Last weekend, the TARDIS (my electric car) finally fulfilled the mandate for which it was originally purchased — it drove me to a convention! Said convention was only 30 minutes away from my house, so I commuted rather than staying at the hotel, but it was absolutely awesome to attend my first in-person con in 2 years. In fact, Farpoint was the last convention I attended before the world shut down.
I’ll be honest: I did a bit of soul-searching about whether to attend this event. I was not thrilled about the health safety protocols implemented by this event (and I 100% support everyone who decided not to attend at all). However, since this con was within easy commuting distance, I worked with the program staff to ensure all my events were in blocks so that I could minimize my downtime. I appreciated their flexibility, along with the opportunity to recharge my creative juices and share some things that I love with the con attendees.
It’s never a hardship to end the workweek early, and I was impressed by how many people were at the very first programming slot. I had a great time discussing the television and film adaptations of books and graphic novels, both new (such as the recent Dune) and old (not going to lie, I’d never heard of some movies people referenced from the 1970s and I don’t remember them at the time of writing this). We talked about the differences in storytelling method and how that might force changes in an adaptation, and one panelist with production experience provided some great insight into how little control the original author has over how the source material is portrayed.
After a quick spin through the dealer hall during my only open time block, I was back to discuss the best ways authors can maintain a presence online. This definitely boils down to constraints of time, money, and energy, which will differ for every author, and how to best use each of those things to your advantage. I don’t consider myself an expert by any means, but I hope that I was able to share some ideas that have worked (and not worked) for me. As always, I learned just as much from the audience during the time.
I headed home afterward to chill on the couch while the spouse played video games. I’d much rather have been attending “Bar Con” or room parties, but safety first (and its hard to beat a night in my own bed).
I was super excited for my first panel on Saturday afternoon. I asked the spouse if he wanted to join me at the con that day, but his response: “I’ve spent the last 2 years listening to talk about The Old Guard. I don’t need to pay to spend another hour.”
Okay, that’s kind of fair.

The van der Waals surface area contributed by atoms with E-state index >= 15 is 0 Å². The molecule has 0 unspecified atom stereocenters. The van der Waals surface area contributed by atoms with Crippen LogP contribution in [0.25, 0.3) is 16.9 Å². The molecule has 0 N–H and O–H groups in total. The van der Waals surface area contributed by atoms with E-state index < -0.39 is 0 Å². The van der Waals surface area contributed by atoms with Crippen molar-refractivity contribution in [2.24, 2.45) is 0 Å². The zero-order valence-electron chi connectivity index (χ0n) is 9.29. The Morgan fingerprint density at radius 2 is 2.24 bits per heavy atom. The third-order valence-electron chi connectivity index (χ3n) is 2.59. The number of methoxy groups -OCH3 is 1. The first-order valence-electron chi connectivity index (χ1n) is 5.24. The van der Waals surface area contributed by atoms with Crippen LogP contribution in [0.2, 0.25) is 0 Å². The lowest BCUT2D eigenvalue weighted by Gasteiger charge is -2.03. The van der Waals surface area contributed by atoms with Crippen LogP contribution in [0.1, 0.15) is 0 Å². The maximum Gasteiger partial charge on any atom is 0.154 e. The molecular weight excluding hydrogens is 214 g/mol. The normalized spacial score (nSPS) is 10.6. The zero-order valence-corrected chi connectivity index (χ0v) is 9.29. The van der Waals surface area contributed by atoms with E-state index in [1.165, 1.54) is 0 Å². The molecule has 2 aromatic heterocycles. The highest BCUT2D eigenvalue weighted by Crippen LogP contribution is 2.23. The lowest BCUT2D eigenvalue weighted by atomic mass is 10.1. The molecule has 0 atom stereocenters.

Special shout-out to my fellow panelist, Neil Ottenstein, for sitting back and letting me be overly nerdy (probably more than the attendees were expecting). We had a great discussion about questions that weren’t answered during the movie and other representations of immortality in fiction. Whenever the conversation lulled, I shared trivia about the movie and encouraged everyone to also check out the original graphic novel source material.
Afterward, I shared a reading slot with author Sherri Cook Woosley, who read the exciting first chapter of an upcoming project. Then, I headed out for another quiet evening at home.
My only early morning of this con! Drank my coffee while the TARDIS mostly drove itself to the hotel (I love my car), then had a great time discussing gender tropes in fiction for my first panel of the day. We emphasized that tropes are not inherently negative, but that they should be used wisely. Most importantly, characters of any gender should be written as whole individuals rather than a specific characteristic.
I had another great reading slot with Sherri Cook Woosley, and we were joined this time by Jennifer Povey.
Afterward, Jennifer and I tackled the hardest part of any convention together: The very last programming slot on a Sunday afternoon. I think we made what could have been a fairly dull topic (the value of research) pretty interesting. Biggest takeaway: If you strive to get anything exactly correct, make sure it’s guns and horses!
I spent the rest of the afternoon recovering at home with a good book. Returning to the convention scene was amazing, but I’m definitely no longer used to that amount of “peopling.” Overall, though, it was a great taste of a return to civilization. Though my usual March convention in Cleveland has been canceled, I’m crossing my fingers for seeing many more friends whom I have missed dearly at Balticon this May (especially since they support a much more comprehensive health safety policy).
- Star Wars print by artist Angela McKendrick (@cuddleswithcats) and bonus Black Panther bookmark
- The print is definitely going in my laundry room with my subversive Wonder Woman artwork.
- The Eve of Insurrection Chapter 1: The Initiate, written and illustrated by Jordan Purnell Jackson
- I was awed by this artist’s gorgeous work, so I’m excited to read and enjoy his first foray into graphic novels.